Can Yahoo Really Compete In Search By “Owning The Interface”?
During the Yahoo-Microsoft conference call with CEOs Bartz and Ballmer and subsequent discussion with Microsoft’s Yusuf Mehdi and Yahoo’s Hilary Schneider we heard repeatedly that although the two engines would share a single index and Microsoft would incorporate elements of Yahoo Search (e.g., Search Monkey) into Bing, Yahoo would continue to be different and vital […]
During the Yahoo-Microsoft conference call with CEOs Bartz and Ballmer and subsequent discussion with Microsoft’s Yusuf Mehdi and Yahoo’s Hilary Schneider we heard repeatedly that although the two engines would share a single index and Microsoft would incorporate elements of Yahoo Search (e.g., Search Monkey) into Bing, Yahoo would continue to be different and vital in search.
Freed from the cost ($425 million reportedly) and ongoing demands of the back end, it would “innovate” around the interface and search user experience.
Many people in the industry were skeptical and shrugged it off as something akin to wishful thinking or putting a brave face on Yahoo’s exit from the search business. (Danny wrote “A Search Eulogy for Yahoo” thereafter.) But Prabhakar Raghavan, in charge of Yahoo Labs, discussed on Friday, how the company might incorporate Twitter and real-time search into Yahoo results. He again made the case that Yahoo would continue to innovate and present a compelling search user experience.
“In terms of satisfying user intent, the hard work and in some sense the bigger growth opportunities for differentiation are not the back-end of crawling and indexing, but really surfacing and assembling content the right way to satisfy user intent,” he said.
Real Time search is an increasingly popular online activity where Yahoo’s approach to search could provide a compelling user experience, Raghavan said.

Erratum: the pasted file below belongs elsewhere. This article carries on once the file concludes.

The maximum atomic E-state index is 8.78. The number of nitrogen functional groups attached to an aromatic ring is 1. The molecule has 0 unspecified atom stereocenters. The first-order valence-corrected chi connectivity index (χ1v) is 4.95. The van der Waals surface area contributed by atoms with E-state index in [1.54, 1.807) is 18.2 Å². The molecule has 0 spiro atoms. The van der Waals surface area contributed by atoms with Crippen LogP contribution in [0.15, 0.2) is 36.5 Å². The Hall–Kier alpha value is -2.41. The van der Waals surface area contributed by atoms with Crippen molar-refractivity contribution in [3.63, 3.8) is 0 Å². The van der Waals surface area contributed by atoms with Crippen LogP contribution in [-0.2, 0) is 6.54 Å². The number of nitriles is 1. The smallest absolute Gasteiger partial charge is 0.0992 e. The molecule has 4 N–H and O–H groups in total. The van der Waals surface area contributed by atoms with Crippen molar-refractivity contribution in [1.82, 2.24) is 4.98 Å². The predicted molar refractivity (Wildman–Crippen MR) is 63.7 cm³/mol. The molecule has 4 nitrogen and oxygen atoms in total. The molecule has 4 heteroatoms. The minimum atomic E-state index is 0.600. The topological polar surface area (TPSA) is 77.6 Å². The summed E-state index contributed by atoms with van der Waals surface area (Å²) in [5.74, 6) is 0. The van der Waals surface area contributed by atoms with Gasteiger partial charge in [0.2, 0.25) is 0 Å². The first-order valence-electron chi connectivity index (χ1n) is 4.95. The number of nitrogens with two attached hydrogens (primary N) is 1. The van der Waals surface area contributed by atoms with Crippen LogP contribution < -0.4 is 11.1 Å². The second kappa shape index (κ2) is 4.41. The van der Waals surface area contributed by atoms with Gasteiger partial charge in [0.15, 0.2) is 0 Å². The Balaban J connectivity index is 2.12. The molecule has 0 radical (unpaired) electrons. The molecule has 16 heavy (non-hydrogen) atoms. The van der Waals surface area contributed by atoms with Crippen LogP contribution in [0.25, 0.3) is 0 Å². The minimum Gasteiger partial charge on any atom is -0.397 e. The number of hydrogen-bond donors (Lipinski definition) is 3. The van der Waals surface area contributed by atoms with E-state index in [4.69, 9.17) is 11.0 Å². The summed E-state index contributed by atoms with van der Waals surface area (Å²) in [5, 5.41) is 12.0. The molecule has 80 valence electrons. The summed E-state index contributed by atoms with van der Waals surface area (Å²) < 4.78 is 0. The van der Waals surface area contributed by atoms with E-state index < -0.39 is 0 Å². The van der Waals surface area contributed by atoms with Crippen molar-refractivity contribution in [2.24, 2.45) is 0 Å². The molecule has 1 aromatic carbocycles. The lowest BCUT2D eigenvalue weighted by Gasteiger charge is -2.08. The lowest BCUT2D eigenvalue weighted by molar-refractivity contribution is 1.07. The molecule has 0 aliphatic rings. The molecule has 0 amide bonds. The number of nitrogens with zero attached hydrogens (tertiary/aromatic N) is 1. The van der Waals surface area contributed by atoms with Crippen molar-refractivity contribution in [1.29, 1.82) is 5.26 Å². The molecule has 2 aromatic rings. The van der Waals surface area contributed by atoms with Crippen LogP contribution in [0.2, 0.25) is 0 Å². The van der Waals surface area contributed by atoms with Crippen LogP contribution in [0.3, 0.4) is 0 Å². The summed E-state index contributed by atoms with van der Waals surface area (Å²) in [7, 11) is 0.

It’s theoretically possible but one of the practical challenges will be recruiting and retaining top search talent, as the NY Times points out:
Yahoo will lose some of its most talented engineers to Microsoft and as many as 400 employees through layoffs. The deal also undercuts years of investment around search technology. By selling the technological crown jewels, the company may lose some of its high-tech credibility among employees and others in Silicon Valley, as well as among customers.
Investors, who had been expected to cheer the deal, punished Yahoo for the terms of the transaction. On Thursday, the day the deal was announced, Yahoo’s stock declined roughly 12 percent — although it has largely recovered since then. Financial analysts and investors saw the deal terms as something of a fire sale. According to the Times article:
Microsoft offered $46 billion to buy all of Yahoo. Analysts estimate that the new deal — involving what many people saw as Yahoo’s most important asset — is worth only around $4 billion to $5 billion.
The deal was largely motivated by Ballmer’s persistence and Yahoo’s inability to compete with Google and Microsoft in search at the required levels of investment. There was also lots of additional pressure coming from the market. All of these things, among a couple of others, perhaps made the deal inevitable.
The deal isn’t done until regulators in the US and EU approve it. That process is not, as they say, a “slam dunk.” But let’s assume that it does go through. Yahoo can’t simply ignore search. It will still be forced by the market to pay attention to search volumes and monetization (RPS).
To that end, Yahoo will in fact need to invest in the user experience to maintain its position. If it doesn’t it will lose share to Google or Bing. If that starts happening Bartz and Yahoo will be under intense pressure. So the notion of “innovating around the user experience” isn’t simply an aspiration for Yahoo, it’s a necessity.